This particular chapter is rather short, so the highlights are scant. In the previous chapter, Judith exhibited the head of Holofernes to the inhabitants of Bethulia. Bolstered by this defeat over one of the most powerful men in the world by a “mere” woman, the citizens are primed for a confrontation.
Likewise, the Church, also a woman, has overcome the ancient enemy. Rabanus helps us to flesh out the impact of this defeat on the citizens of heaven.
The Church, with maternal affection as well as magisterial authority, teaches her children how they should pursue the spiritual enemy: clearly that as soon as the sun rises they should hang the head of their enemy upon their walls. That is, as soon as the serenity of divine reconciliation and supernal solace have illuminated them, the believers should, with the Gospel teaching by which they are strengthened, disclose the wounded pride of the ancient enemy to everyone. And clothed with celestial weapons, that is with the shield of faith, the breastplate of justice, the helmet of salvation, and the sword of the spirit which is the Word of God, they should—not sluggishly, but vigorously—pursue the flying wedge of enemies.
The flying wedge is a traditional offensive military formation used by the Romans and still in use today in the military and even in the game of football. Rabanus likes to make the story real.
For as Jonah was three days and three nights in the belly of the great fish, so will the Son of Man be three days and three nights in the heart of the earth (Matthew 12:40 OSB).
Jonah’s flight from God brings him to a point in time when he must make a decision. He can choose between continuing to hide, or offering himself to save the seafarers onboard the ship. Just as Christ sought to “let this cup pass from me,” Jonah sought another path. But in the end, he saw that for the sake of others, he had to pass through suffering and, from his perspective, probably death.
Jonah, while reluctant, follows the pattern of Christ’s life. The Christian too, while reluctant, must follow this path. When initially given a command to obey, we disobey and hide from God. All of mankind has sinned and hidden from God as did both Jonah and Adam, but Christ, as the culmination of God’s winnowing action upon mankind, like the fine point of a needle, opens the way of salvation. Jonah’s descent into the depths of the sea for three days typifies Christ’s descent into hell and our descent in his wake through the baptism of water and of tears.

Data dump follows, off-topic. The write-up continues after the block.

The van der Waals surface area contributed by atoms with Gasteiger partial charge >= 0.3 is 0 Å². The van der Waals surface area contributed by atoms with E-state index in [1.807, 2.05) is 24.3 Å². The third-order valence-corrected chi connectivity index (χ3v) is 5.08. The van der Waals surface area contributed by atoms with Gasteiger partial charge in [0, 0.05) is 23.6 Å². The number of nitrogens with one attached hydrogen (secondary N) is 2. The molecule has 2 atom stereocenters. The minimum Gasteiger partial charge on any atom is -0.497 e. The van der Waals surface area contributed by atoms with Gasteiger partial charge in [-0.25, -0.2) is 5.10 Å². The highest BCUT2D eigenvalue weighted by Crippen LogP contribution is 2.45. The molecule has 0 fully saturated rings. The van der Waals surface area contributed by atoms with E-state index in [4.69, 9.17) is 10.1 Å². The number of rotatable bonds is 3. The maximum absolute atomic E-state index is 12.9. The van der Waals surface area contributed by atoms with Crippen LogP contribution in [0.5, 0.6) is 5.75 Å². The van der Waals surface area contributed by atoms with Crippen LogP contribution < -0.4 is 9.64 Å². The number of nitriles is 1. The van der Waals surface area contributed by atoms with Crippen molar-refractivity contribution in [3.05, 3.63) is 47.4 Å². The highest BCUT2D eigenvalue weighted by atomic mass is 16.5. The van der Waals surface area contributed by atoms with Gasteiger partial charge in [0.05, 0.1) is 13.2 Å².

I recently experienced the joy of a friend’s wedding. Father Anthony, the presiding priest, observed in his homily that the act of martyrdom is present in each of the sacraments. Baptism demonstrates the death of self and the renewal into life brought by this sacrifice. Confession too contains the death and suffering of the self. The sacrament of marriage is replete with martyrdom and self-sacrifice for the sake of one’s spouse. And of course the ultimate sacrifice is evident in Christ’s self-offering of the Eucharist.
The prerequisite for redemption is sacrifice. Out of the depths of Christ’s sacrifice, he raises up his apostles unto the Gentiles just as Jonah ascended from the depths to the Ninevites. We must likewise, through our own self-sacrifice, ‘tradition’ the faith to our spiritual descendants. Saint Paul presents himself as a metaphor of Christ, revealing that he carries about in his own body the death of the Lord Jesus, that His life might be made manifest in his children (2 Corinthians 7-12). Like the risen Lord, Paul metaphorically dies so that his children might live. It is this continual cycle of death and rebirth that is the essence of tradition.
Ultimately, Christ’s resurrection and ascension culminate in our deification. Saint Athanasius the Great said that, “The Son of God became man that we might become god.” Christ, in his descent into death and ascent into life, ‘traditions’ unto us the purifying power of martyrdom and the sanctifying power of the Holy Spirit in the outpouring of Pentecost. The purification experienced through martyrdom prepares us for the sanctifying power of the Holy Spirit.
Material persons are purified, sanctified, and deified. Bread and wine become God. Bones work miracles. The dead live.
The martyrs are those who have truly sacrificed everything for God. They are seeds who have been planted, died, and risen into true life. They have finally become human.